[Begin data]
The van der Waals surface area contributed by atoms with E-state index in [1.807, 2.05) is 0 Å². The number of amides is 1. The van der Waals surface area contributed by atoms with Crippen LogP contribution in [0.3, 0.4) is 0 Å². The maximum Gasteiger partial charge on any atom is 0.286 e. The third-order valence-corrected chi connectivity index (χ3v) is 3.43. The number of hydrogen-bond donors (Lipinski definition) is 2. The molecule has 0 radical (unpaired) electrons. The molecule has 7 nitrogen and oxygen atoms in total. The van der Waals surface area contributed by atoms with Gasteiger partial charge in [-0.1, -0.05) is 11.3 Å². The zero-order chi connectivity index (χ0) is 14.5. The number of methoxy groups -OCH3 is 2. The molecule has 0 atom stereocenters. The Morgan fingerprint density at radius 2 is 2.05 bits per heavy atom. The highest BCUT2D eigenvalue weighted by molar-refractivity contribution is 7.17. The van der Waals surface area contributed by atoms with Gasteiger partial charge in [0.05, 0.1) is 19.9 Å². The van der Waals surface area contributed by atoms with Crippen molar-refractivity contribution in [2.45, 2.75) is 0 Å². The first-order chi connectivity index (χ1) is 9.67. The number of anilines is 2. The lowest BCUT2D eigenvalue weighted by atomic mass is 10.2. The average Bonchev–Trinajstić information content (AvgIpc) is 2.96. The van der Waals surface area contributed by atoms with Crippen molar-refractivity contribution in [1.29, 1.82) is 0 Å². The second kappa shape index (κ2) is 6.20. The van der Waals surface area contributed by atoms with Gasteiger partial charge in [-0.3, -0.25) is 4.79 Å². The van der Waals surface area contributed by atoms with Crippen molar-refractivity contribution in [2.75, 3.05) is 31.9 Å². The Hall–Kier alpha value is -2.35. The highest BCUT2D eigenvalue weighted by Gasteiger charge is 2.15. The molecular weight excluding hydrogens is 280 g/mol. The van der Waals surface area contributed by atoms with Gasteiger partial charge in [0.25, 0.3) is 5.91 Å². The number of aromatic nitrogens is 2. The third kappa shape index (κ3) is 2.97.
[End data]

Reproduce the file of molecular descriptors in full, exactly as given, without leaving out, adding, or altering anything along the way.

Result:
The van der Waals surface area contributed by atoms with E-state index in [1.807, 2.05) is 0 Å². The number of amides is 1. The van der Waals surface area contributed by atoms with Crippen LogP contribution in [0.3, 0.4) is 0 Å². The maximum Gasteiger partial charge on any atom is 0.286 e. The third-order valence-corrected chi connectivity index (χ3v) is 3.43. The number of hydrogen-bond donors (Lipinski definition) is 2. The molecule has 0 radical (unpaired) electrons. The molecule has 7 nitrogen and oxygen atoms in total. The van der Waals surface area contributed by atoms with Gasteiger partial charge in [-0.1, -0.05) is 11.3 Å². The zero-order chi connectivity index (χ0) is 14.5. The number of methoxy groups -OCH3 is 2. The molecule has 0 atom stereocenters. The Morgan fingerprint density at radius 2 is 2.05 bits per heavy atom. The highest BCUT2D eigenvalue weighted by molar-refractivity contribution is 7.17. The van der Waals surface area contributed by atoms with Gasteiger partial charge in [0.05, 0.1) is 19.9 Å². The van der Waals surface area contributed by atoms with Crippen molar-refractivity contribution in [2.45, 2.75) is 0 Å². The first-order chi connectivity index (χ1) is 9.67. The number of anilines is 2. The lowest BCUT2D eigenvalue weighted by atomic mass is 10.2. The average Bonchev–Trinajstić information content (AvgIpc) is 2.96. The van der Waals surface area contributed by atoms with Crippen molar-refractivity contribution in [1.29, 1.82) is 0 Å². The second kappa shape index (κ2) is 6.20. The van der Waals surface area contributed by atoms with Gasteiger partial charge in [-0.3, -0.25) is 4.79 Å². The van der Waals surface area contributed by atoms with Crippen molar-refractivity contribution in [2.75, 3.05) is 31.9 Å². The Hall–Kier alpha value is -2.35. The highest BCUT2D eigenvalue weighted by Gasteiger charge is 2.15. The molecular weight excluding hydrogens is 280 g/mol. The van der Waals surface area contributed by atoms with Gasteiger partial charge in [0.25, 0.3) is 5.91 Å². The number of aromatic nitrogens is 2. The third kappa shape index (κ3) is 2.97.